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Marital structure and genetic heterogeneity of Ramea Island, Newfoundland.

https://arctichealth.org/en/permalink/ahliterature241691
Source
Am J Phys Anthropol. 1983 Aug;61(4):401-9
Publication Type
Article
Date
Aug-1983
Author
E J Devor
M H Crawford
T. Koertvelyessy
Source
Am J Phys Anthropol. 1983 Aug;61(4):401-9
Date
Aug-1983
Language
English
Publication Type
Article
Keywords
Alleles
Antigens, Surface - genetics
Blood Group Antigens - genetics
Blood Proteins - genetics
Erythrocytes - immunology
Female
Gene Frequency
Genetics, Population
Humans
Male
Marriage
Newfoundland and Labrador
Population Dynamics
Socioeconomic Factors
Abstract
The population structure of Ramea Island, Newfoundland, is described using surname, marital migration, and serological data. Results presented indicate that Ramea is an open and heterogeneous population. It is shown, however, that this contemporary characterization has a time depth of only three decades and has resulted from a rapid population response to a single historical/economic event.
PubMed ID
6624884 View in PubMed
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The population structure of ten Newfoundland outports.

https://arctichealth.org/en/permalink/ahliterature195460
Source
Hum Biol. 2000 Dec;72(6):997-1016
Publication Type
Article
Date
Dec-2000
Author
L J Martin
M H Crawford
T. Koertvelyessy
D. Keeping
M. Collins
R. Huntsman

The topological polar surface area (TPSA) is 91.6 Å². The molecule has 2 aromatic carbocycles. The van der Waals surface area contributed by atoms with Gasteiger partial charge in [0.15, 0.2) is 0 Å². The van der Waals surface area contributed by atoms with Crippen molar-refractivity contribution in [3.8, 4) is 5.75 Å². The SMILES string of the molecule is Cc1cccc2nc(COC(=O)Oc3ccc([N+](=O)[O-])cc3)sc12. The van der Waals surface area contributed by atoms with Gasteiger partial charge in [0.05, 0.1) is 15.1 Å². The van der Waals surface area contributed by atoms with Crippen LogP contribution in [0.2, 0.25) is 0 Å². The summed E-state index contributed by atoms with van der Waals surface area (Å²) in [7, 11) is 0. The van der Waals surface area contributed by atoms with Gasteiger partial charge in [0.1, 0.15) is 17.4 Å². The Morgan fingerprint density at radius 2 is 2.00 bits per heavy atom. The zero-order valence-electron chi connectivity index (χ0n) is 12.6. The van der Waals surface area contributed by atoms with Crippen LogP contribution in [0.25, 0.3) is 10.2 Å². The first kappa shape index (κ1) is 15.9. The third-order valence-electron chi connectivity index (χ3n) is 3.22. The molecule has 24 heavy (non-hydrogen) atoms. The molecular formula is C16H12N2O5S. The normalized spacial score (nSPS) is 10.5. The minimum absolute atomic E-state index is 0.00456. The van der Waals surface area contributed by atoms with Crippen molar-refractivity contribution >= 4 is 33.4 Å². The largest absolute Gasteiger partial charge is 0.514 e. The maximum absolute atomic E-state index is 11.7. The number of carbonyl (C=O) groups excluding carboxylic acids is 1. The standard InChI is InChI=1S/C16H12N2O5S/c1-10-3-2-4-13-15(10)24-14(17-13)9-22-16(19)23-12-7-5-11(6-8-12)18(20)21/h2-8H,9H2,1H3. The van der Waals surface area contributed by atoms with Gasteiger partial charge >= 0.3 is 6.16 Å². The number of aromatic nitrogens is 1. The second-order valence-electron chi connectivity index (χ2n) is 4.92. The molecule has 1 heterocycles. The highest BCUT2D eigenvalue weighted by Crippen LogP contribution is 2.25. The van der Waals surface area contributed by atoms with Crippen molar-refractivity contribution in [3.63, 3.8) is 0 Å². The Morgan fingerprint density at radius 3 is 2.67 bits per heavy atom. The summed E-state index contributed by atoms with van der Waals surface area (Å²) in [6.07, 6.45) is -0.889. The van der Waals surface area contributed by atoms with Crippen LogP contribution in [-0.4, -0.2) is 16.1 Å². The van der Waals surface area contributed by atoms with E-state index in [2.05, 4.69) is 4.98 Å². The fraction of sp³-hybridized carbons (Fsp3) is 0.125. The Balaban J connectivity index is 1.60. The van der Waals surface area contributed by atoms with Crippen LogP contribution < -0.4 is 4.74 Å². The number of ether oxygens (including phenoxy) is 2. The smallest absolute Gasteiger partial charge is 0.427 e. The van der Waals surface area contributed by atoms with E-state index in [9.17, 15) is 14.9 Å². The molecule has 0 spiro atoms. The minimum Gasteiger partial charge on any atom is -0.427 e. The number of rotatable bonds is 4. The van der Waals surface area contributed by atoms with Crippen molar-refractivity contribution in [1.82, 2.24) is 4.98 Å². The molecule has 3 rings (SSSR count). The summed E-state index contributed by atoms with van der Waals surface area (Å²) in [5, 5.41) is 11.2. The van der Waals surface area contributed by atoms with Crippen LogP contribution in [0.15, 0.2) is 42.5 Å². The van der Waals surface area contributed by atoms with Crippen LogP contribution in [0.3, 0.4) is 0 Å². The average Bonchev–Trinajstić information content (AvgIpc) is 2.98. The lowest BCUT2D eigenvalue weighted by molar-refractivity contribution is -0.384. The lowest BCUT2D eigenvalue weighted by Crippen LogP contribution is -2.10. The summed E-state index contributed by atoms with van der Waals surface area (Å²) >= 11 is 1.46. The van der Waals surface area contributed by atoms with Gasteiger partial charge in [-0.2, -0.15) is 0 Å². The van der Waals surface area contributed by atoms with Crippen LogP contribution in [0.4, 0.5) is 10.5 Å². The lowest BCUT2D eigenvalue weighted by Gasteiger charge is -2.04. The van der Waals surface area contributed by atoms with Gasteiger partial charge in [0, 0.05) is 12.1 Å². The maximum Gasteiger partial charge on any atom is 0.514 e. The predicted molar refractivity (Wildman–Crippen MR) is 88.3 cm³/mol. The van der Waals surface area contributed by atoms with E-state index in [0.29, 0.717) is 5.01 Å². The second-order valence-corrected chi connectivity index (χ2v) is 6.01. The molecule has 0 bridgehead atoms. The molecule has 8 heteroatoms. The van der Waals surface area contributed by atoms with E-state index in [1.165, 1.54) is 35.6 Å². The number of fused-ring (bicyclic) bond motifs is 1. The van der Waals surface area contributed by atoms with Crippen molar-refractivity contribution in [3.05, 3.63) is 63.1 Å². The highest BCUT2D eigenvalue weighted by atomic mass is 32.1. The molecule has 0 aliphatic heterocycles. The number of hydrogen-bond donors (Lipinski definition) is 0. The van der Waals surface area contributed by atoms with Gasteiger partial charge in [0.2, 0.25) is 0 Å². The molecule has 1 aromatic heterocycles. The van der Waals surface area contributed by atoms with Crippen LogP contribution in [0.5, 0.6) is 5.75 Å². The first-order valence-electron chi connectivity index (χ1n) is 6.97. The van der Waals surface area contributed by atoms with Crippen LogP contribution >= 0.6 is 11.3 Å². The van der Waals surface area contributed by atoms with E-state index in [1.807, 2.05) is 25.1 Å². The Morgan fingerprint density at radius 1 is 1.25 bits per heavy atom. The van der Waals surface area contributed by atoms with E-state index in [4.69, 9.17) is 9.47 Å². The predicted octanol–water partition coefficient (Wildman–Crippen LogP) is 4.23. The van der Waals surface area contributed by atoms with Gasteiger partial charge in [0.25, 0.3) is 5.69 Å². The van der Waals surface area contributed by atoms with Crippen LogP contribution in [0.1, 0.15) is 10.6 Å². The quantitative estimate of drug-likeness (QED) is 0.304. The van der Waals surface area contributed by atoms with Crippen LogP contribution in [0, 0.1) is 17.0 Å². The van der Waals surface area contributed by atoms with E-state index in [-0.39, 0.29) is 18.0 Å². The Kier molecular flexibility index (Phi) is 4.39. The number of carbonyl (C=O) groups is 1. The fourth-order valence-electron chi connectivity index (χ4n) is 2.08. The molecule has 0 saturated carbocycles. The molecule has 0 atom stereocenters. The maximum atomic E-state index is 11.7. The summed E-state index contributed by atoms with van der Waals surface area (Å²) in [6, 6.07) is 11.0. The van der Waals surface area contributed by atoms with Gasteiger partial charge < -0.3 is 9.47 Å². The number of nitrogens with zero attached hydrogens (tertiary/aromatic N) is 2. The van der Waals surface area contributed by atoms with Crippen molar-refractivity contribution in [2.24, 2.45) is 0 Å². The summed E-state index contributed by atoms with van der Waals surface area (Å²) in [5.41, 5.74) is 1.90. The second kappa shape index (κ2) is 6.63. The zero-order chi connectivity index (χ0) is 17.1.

Author Affiliation
Department of Anthropology, University of Kansas, Lawrence 66045, USA.
Source
Hum Biol. 2000 Dec;72(6):997-1016
Date
Dec-2000
Language
English
Publication Type
Article
Keywords
Blood Group Antigens - genetics
Factor Analysis, Statistical
Gene Frequency
Genetics, Population
Humans
Likelihood Functions
Newfoundland and Labrador
Regression Analysis
Religion and Medicine
Abstract
Island populations are most informative in the study of the genetic structure of human aggregates. These populations are often of small size, thus violating the Hardy-Weinberg assumption of infinite size. Some geographically isolated island populations are further subdivided by religion, ethnicity, and socioeconomic factors, reducing their effective sizes and facilitating genetic changes due to stochastic processes. Because of extreme geographic and social isolation, fishing communities or outports of Newfoundland have been investigated for genetic microdifferentiation through the founder effect and genetic drift (Crawford et al. 1995). The purpose of this paper is to examine the population structure of 10 Newfoundland outports using the allelic frequencies derived from 12 red cell antigens. To achieve this goal, first we calculated gene frequencies using maximum-likelihood estimation procedures. Second, we used R-matrix methods to explore population differentiation. Third, we regressed mean per-locus heterozygosity on genetic distance from the gene frequency centroid to identify the most isolated populations. On the basis of this information, the three outports of Seal Cove, Island Harbor, and Tilting were found to be genetically differentiated from the other small populations. Moreover, religious and geographic subdivisions appear to explain the observed genetic variation.
PubMed ID
11236869 View in PubMed
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